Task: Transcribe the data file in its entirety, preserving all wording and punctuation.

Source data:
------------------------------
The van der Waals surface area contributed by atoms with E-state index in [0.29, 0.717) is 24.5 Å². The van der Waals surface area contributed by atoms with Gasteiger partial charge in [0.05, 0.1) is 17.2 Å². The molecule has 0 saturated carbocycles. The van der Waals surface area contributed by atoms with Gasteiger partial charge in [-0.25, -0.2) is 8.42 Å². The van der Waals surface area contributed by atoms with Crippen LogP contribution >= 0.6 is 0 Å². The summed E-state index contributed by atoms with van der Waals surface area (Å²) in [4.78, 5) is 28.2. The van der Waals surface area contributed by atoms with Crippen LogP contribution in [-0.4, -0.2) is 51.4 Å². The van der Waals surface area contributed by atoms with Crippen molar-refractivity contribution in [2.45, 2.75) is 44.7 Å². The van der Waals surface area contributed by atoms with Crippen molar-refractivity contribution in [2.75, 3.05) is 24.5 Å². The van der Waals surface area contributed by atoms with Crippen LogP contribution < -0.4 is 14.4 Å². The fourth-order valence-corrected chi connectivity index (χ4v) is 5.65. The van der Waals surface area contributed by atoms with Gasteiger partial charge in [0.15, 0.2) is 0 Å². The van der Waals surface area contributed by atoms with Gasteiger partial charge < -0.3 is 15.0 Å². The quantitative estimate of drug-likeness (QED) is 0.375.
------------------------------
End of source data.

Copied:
The van der Waals surface area contributed by atoms with E-state index in [0.29, 0.717) is 24.5 Å². The van der Waals surface area contributed by atoms with Gasteiger partial charge in [0.05, 0.1) is 17.2 Å². The molecule has 0 saturated carbocycles. The van der Waals surface area contributed by atoms with Gasteiger partial charge in [-0.25, -0.2) is 8.42 Å². The van der Waals surface area contributed by atoms with Crippen LogP contribution >= 0.6 is 0 Å². The summed E-state index contributed by atoms with van der Waals surface area (Å²) in [4.78, 5) is 28.2. The van der Waals surface area contributed by atoms with Crippen LogP contribution in [-0.4, -0.2) is 51.4 Å². The van der Waals surface area contributed by atoms with Crippen molar-refractivity contribution in [2.45, 2.75) is 44.7 Å². The van der Waals surface area contributed by atoms with Crippen molar-refractivity contribution in [2.75, 3.05) is 24.5 Å². The van der Waals surface area contributed by atoms with Crippen LogP contribution < -0.4 is 14.4 Å². The fourth-order valence-corrected chi connectivity index (χ4v) is 5.65. The van der Waals surface area contributed by atoms with Gasteiger partial charge in [0.15, 0.2) is 0 Å². The van der Waals surface area contributed by atoms with Gasteiger partial charge < -0.3 is 15.0 Å². The quantitative estimate of drug-likeness (QED) is 0.375.